Vitali Klitschko UDAR party hold talks with Ukraine president
Rome, Dec 13 - Ukrainian president Viktor Yanukovich has offered the opposition the release of all the arrested demonstrators and a pardon for the convicted ones. The offer came just before the start of talks, on Friday evening, to find a solution to the country's political deadlock.
Speaking to a group of students, Yanukovich said: "I think we should turn the page. The arrested demonstrators and the convicted ones should be released".
The opposition hesitated at first, but then agreed to hold talks with Yanukovich, as announced by Vitali Klitschko, the boxing world champion and leader of the UDAR party, much loved by the people who are preparing for Saturday's rally. The talks will also be attended by nationalist leader Oleg Tyagnybok and Arseniy Yatsenyuk, leader of Yulia Tymoshenko's party.
Klitschko said with irony: "We get the impression Yanukovich is not listening to us. Perhaps his TV set isn't working or he hasn't been informed. We want to look into his eyes, submit our overriding requests and listen to his response".
The pro-EU groups' requests include punishment of the riot police who harshly repressed the demonstrations held on Nov. 30 and the resignation of the current government. Klitschko pointed out that they will fight until victory is achieved. The Ukrainian affair will be discussed by the EU Foreign Ministers, who will be meeting in Brussels next Monday, along with the Iranian, Syrian and Lebanese situations, as well as the Eastern Partnership, specifically focussing on Ukraine, after Yanukovich backed out of the EU association deal. The 28 ministers will also be joined for lunch by Russian Foreign Minister Sergei Lavrov. Yet it seems that Russia has cast its long shadow over the Ukraine.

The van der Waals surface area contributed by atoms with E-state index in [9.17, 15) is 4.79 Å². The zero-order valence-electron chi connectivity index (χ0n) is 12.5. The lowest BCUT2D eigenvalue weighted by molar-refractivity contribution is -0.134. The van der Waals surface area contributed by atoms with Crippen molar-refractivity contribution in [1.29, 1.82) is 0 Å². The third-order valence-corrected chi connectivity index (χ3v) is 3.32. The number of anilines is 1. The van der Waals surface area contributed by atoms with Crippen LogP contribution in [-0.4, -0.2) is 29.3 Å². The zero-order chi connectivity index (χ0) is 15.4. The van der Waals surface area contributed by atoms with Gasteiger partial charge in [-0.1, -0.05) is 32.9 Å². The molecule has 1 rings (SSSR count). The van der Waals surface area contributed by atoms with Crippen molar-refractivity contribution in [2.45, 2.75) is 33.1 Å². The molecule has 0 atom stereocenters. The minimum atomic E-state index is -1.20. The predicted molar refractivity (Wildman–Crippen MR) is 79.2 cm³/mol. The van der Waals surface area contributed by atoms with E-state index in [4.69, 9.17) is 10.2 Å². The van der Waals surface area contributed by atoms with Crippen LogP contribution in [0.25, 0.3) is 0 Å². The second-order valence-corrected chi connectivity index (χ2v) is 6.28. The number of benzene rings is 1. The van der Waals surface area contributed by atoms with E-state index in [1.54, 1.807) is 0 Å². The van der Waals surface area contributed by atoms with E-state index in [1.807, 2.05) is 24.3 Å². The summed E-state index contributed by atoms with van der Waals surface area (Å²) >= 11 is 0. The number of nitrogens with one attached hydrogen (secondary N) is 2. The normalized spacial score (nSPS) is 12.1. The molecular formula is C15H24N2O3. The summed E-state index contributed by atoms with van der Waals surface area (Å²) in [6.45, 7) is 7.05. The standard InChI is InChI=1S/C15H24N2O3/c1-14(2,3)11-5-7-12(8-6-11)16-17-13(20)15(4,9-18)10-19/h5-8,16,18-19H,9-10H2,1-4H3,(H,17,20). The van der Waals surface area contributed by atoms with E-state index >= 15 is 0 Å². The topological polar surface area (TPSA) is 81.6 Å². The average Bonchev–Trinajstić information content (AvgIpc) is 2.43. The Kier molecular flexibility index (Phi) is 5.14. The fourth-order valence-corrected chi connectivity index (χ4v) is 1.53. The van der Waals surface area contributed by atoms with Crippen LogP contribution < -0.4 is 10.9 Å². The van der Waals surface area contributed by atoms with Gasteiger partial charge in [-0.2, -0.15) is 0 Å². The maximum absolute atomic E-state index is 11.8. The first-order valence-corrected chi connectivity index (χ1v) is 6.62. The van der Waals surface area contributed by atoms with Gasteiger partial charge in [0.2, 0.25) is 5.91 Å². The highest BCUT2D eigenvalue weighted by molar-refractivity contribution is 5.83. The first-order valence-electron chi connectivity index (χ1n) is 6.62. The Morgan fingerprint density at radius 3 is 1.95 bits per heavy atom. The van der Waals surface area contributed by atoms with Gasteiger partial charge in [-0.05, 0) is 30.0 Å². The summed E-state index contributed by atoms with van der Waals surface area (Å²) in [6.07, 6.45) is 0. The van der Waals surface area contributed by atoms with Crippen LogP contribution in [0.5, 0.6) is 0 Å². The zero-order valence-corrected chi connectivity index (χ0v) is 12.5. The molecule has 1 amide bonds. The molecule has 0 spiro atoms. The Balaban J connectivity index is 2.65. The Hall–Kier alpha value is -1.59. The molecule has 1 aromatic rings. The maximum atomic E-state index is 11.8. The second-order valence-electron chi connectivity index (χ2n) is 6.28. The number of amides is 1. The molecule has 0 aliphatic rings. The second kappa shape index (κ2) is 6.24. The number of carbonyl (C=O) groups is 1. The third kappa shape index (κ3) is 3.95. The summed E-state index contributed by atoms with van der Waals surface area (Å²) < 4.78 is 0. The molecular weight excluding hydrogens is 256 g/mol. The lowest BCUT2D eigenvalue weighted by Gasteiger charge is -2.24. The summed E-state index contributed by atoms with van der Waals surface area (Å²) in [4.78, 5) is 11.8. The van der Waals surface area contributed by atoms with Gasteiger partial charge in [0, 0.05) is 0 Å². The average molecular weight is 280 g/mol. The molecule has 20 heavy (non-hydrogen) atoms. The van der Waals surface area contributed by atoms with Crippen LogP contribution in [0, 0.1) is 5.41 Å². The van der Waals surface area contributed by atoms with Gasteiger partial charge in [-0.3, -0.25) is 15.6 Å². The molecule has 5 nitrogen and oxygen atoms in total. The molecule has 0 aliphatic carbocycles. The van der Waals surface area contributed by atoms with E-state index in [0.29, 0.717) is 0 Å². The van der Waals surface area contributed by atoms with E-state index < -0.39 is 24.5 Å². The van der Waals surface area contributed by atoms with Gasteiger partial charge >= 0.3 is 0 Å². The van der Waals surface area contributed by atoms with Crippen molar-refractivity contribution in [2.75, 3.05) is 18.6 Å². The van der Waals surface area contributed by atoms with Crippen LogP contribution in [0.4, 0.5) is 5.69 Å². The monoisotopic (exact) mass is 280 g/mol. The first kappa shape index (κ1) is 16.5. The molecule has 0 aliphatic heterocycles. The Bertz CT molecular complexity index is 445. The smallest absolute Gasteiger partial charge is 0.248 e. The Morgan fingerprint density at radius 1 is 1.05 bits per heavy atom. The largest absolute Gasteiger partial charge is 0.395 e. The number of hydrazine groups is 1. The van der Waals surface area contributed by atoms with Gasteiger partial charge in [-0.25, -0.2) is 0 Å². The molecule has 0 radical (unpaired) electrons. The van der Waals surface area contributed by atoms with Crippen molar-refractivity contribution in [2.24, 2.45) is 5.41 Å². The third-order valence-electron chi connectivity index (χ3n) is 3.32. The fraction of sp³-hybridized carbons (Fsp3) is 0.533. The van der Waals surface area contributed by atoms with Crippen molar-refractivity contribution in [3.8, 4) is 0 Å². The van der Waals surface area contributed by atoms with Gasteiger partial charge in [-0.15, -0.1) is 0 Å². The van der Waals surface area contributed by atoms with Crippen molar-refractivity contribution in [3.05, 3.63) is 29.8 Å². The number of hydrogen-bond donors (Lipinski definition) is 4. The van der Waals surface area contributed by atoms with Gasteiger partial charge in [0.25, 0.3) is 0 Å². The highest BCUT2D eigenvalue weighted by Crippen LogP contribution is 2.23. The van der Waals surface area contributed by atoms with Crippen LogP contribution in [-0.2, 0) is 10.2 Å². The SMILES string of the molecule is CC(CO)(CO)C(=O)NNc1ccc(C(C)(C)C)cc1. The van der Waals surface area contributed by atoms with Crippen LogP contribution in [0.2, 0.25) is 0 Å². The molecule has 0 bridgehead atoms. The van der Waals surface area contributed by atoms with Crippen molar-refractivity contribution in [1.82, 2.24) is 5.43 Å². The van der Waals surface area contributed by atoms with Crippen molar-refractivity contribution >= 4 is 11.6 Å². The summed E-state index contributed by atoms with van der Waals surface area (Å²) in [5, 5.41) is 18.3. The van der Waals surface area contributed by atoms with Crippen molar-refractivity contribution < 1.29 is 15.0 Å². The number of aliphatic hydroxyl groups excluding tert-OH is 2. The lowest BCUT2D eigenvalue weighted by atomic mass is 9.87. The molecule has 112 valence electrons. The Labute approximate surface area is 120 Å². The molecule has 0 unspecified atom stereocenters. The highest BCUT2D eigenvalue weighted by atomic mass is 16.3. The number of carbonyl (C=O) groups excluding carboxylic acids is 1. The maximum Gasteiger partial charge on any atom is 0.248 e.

Next Tuesday, in Moscow, Yanukovich will sign a bilateral agreement with Russian President Vladimir Putin to fully restore commercial relations. Russian Prime Minister Dmitri Medvedev said the recent visits by EU representatives to Kiev's Independence Square, the epicentre of anti-government protests, were a folly: "It's clearly meddling with the domestic affairs of a sovereign state", he complained.